It is ironic that Bolero Health Centre cries for more toilets while nursing white elephants in an impenetrable bush. Read more…
When the Chinese constructed modern toilets at Bolero Health Centre in Rumphi West, they were confident the wellbeing of the sick would improve. After all, the community was in danger of avoidable infections caused by poor sanitation and hygiene as they scrambled for few filthy pit latrines that were falling apart.
Presently, the patients and their guardians have reverted to the crumbling latrines since the new six are cut-off in the thick of tussling grass and shrubs, save for beaten narrow tracks that point to invisible doorsteps. The dewy pathways speak of neglect and needless struggles for the people groping for access to modern sanitation facilities.
Just like that, a healing place has become a breeding ground for preventable diseases, including malaria and diarrhoea.
Unfortunately, the victims of unsafe sanitation facilities are sick Malawians. In a guardian shelter near the dense locality, women stretch out their arms to show swellings resulting from repeated mosquito bites.
“It’s a disgrace,” Sarah Mughogho, the newly-elected head of Bolero health advisory committee, says. “The neglected toilets were supposed to improve the welfare of patients, but noone seems to care about them. We need to do something.”
Bolero health advisory committee, which strengthens ties between health workers and locals to improve service delivery, sounded shocked that the facility in Rumphi West is in such poor condition.
The eyesore waters down rising calls for toilets closer to wards.
“The toilets are far away. The patients struggle to access them, especially at night,” Mughogho says.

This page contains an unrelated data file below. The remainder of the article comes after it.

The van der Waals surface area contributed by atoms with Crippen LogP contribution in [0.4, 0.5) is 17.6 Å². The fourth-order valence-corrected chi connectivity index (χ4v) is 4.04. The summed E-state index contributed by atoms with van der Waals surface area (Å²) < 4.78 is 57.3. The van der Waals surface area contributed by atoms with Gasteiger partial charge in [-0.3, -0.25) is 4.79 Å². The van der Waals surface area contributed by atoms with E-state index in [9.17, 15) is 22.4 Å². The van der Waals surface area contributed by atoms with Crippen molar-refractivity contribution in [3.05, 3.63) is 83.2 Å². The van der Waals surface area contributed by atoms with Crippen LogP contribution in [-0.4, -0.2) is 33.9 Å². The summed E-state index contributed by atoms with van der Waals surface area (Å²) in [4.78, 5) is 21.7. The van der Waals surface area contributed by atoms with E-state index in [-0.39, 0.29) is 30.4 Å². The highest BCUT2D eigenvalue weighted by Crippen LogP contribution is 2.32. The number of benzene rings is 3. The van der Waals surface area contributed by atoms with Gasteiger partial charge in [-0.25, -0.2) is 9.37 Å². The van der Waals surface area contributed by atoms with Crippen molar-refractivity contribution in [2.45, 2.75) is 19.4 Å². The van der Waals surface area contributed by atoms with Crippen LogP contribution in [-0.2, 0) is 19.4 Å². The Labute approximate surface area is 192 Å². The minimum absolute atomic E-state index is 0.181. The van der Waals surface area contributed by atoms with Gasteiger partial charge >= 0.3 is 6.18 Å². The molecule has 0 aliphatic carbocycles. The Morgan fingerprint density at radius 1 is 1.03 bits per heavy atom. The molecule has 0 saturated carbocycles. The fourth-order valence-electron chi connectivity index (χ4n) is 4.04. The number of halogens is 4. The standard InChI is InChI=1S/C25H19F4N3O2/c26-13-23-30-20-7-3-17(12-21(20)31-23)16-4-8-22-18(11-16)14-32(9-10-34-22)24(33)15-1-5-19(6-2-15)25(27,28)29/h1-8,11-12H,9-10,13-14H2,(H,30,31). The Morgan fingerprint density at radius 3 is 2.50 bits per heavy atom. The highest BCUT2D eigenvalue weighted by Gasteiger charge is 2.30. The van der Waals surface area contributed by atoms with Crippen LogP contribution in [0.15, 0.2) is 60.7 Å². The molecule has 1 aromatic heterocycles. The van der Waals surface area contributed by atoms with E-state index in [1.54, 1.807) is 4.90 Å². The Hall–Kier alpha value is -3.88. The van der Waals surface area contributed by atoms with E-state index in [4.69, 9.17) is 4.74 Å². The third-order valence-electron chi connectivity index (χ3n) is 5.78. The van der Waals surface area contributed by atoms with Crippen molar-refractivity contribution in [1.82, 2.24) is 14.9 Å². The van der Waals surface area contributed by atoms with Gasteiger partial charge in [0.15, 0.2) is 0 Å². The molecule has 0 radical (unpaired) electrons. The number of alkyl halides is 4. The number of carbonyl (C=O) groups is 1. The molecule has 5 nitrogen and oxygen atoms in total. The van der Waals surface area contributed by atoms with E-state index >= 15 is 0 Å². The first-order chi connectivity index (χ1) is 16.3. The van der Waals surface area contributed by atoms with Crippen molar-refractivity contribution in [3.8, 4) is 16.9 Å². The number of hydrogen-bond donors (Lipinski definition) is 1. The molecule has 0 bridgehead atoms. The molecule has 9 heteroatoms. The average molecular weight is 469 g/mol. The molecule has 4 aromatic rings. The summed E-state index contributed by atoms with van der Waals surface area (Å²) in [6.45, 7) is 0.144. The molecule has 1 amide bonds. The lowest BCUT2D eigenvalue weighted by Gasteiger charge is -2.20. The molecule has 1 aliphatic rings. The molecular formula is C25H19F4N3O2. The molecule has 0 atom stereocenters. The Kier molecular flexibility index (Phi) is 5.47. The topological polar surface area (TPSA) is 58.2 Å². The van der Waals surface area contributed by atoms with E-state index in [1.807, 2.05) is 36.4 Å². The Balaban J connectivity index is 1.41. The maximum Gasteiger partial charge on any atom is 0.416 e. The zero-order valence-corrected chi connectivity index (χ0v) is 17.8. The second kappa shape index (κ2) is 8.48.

Life is tough for patients, but caring for available facilities seems tougher.
“Mosquitoes torture us day and night snakes are also common. The bush is risky,” one of the guardians said.
Councillor Dad Butao asked government to assist them with “mops and slashers”.
Just mops and slashers?
“Yes, we need assistance,” said Butao. “The health centre lacks many things as the district health office [DHO] often shuns rural facilities, favouring the district hospital. A cleaner once told me they use their own tools to keep the health centre clean.”
The conversation happened when TNM presented 12 refurbished beds complete with mattresses where over 20 in-patients, including 16 pregnant women, had just one for males, one for females and eight for maternal cases.
Built in the 1980s, the health centre serves almost 45 000 people in Nkhamanga Valley and health workers see up to 200 cases daily.
The financial pitfalls were unmistakable. Some patients sleep on the floor. They have been enduring long walks to access the toilets since water closets in wards became unusable due to low water pressure and blocked pipes. TNM duly replaced the rusty pipes and unblocked the sewer system.
However, the thickening overgrowth overshadows what the area development committee considers the “best news in two years” since Jane Kabogodo Gondwe offered them 20 beds only to grab them back when she suffered a defeat in parliamentary polls in May 2014.
Butao proceeded to dispel any doubts about the cause of the negligence.
He sounded desperate: “I don’t remember when we last got slashers.”
To him, restoring sanity at the health facility does not appear to be a priority as funding for healthcare services is dwindling.